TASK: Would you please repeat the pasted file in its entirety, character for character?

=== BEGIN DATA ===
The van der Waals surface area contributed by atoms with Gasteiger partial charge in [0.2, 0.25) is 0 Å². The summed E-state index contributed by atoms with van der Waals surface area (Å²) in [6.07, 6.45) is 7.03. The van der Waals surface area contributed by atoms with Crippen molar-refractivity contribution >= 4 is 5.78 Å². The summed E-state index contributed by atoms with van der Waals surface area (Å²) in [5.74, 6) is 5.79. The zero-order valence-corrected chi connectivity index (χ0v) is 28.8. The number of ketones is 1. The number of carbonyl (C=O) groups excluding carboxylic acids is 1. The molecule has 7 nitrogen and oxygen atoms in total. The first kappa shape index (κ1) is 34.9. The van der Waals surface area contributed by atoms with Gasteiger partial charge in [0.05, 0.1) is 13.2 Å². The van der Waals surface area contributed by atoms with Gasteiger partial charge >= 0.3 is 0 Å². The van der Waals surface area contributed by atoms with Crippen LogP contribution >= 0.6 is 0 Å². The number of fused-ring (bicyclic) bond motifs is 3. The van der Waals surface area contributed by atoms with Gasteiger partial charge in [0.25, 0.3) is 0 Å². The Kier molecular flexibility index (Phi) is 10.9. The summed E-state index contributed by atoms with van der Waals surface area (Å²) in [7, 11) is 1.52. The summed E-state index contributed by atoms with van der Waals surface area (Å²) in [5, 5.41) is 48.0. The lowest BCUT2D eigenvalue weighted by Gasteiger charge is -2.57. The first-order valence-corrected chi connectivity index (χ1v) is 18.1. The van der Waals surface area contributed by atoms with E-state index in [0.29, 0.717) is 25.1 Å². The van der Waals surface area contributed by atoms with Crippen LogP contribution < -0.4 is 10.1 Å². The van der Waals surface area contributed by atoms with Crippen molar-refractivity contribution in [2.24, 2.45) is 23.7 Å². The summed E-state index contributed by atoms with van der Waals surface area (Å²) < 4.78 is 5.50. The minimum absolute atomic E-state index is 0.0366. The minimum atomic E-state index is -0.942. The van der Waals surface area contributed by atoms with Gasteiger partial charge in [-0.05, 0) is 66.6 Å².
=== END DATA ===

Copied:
The van der Waals surface area contributed by atoms with Gasteiger partial charge in [0.2, 0.25) is 0 Å². The summed E-state index contributed by atoms with van der Waals surface area (Å²) in [6.07, 6.45) is 7.03. The van der Waals surface area contributed by atoms with Crippen molar-refractivity contribution >= 4 is 5.78 Å². The summed E-state index contributed by atoms with van der Waals surface area (Å²) in [5.74, 6) is 5.79. The zero-order valence-corrected chi connectivity index (χ0v) is 28.8. The number of ketones is 1. The number of carbonyl (C=O) groups excluding carboxylic acids is 1. The molecule has 7 nitrogen and oxygen atoms in total. The first kappa shape index (κ1) is 34.9. The van der Waals surface area contributed by atoms with Gasteiger partial charge in [0.05, 0.1) is 13.2 Å². The van der Waals surface area contributed by atoms with Gasteiger partial charge >= 0.3 is 0 Å². The van der Waals surface area contributed by atoms with Crippen LogP contribution >= 0.6 is 0 Å². The number of fused-ring (bicyclic) bond motifs is 3. The van der Waals surface area contributed by atoms with Gasteiger partial charge in [0.25, 0.3) is 0 Å². The Kier molecular flexibility index (Phi) is 10.9. The summed E-state index contributed by atoms with van der Waals surface area (Å²) in [7, 11) is 1.52. The summed E-state index contributed by atoms with van der Waals surface area (Å²) in [5, 5.41) is 48.0. The lowest BCUT2D eigenvalue weighted by Gasteiger charge is -2.57. The first-order valence-corrected chi connectivity index (χ1v) is 18.1. The van der Waals surface area contributed by atoms with E-state index in [0.29, 0.717) is 25.1 Å². The van der Waals surface area contributed by atoms with Crippen LogP contribution < -0.4 is 10.1 Å². The van der Waals surface area contributed by atoms with Crippen molar-refractivity contribution in [2.24, 2.45) is 23.7 Å². The summed E-state index contributed by atoms with van der Waals surface area (Å²) < 4.78 is 5.50. The minimum absolute atomic E-state index is 0.0366. The minimum atomic E-state index is -0.942. The van der Waals surface area contributed by atoms with Gasteiger partial charge in [-0.05, 0) is 66.6 Å².